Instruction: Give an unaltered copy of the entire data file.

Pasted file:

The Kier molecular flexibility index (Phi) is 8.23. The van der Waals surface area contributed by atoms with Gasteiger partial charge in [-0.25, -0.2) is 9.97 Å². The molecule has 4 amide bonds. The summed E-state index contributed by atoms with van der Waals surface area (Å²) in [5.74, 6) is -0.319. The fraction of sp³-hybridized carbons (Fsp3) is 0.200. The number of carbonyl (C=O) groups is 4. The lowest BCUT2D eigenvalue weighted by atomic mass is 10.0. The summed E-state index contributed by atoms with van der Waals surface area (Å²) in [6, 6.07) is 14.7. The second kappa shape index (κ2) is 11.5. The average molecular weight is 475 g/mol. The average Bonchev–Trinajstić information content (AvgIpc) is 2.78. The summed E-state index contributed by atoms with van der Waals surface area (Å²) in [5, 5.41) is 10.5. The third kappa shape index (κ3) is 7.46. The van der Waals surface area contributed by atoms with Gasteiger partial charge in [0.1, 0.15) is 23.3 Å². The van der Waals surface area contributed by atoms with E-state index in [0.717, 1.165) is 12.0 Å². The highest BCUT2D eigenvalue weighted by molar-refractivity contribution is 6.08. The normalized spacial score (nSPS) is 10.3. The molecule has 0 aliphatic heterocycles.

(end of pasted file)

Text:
The Kier molecular flexibility index (Phi) is 8.23. The van der Waals surface area contributed by atoms with Gasteiger partial charge in [-0.25, -0.2) is 9.97 Å². The molecule has 4 amide bonds. The summed E-state index contributed by atoms with van der Waals surface area (Å²) in [5.74, 6) is -0.319. The fraction of sp³-hybridized carbons (Fsp3) is 0.200. The number of carbonyl (C=O) groups is 4. The lowest BCUT2D eigenvalue weighted by atomic mass is 10.0. The summed E-state index contributed by atoms with van der Waals surface area (Å²) in [6, 6.07) is 14.7. The second kappa shape index (κ2) is 11.5. The average molecular weight is 475 g/mol. The average Bonchev–Trinajstić information content (AvgIpc) is 2.78. The summed E-state index contributed by atoms with van der Waals surface area (Å²) in [5, 5.41) is 10.5. The third kappa shape index (κ3) is 7.46. The van der Waals surface area contributed by atoms with Gasteiger partial charge in [0.1, 0.15) is 23.3 Å². The van der Waals surface area contributed by atoms with E-state index in [0.717, 1.165) is 12.0 Å². The highest BCUT2D eigenvalue weighted by molar-refractivity contribution is 6.08. The normalized spacial score (nSPS) is 10.3. The molecule has 0 aliphatic heterocycles.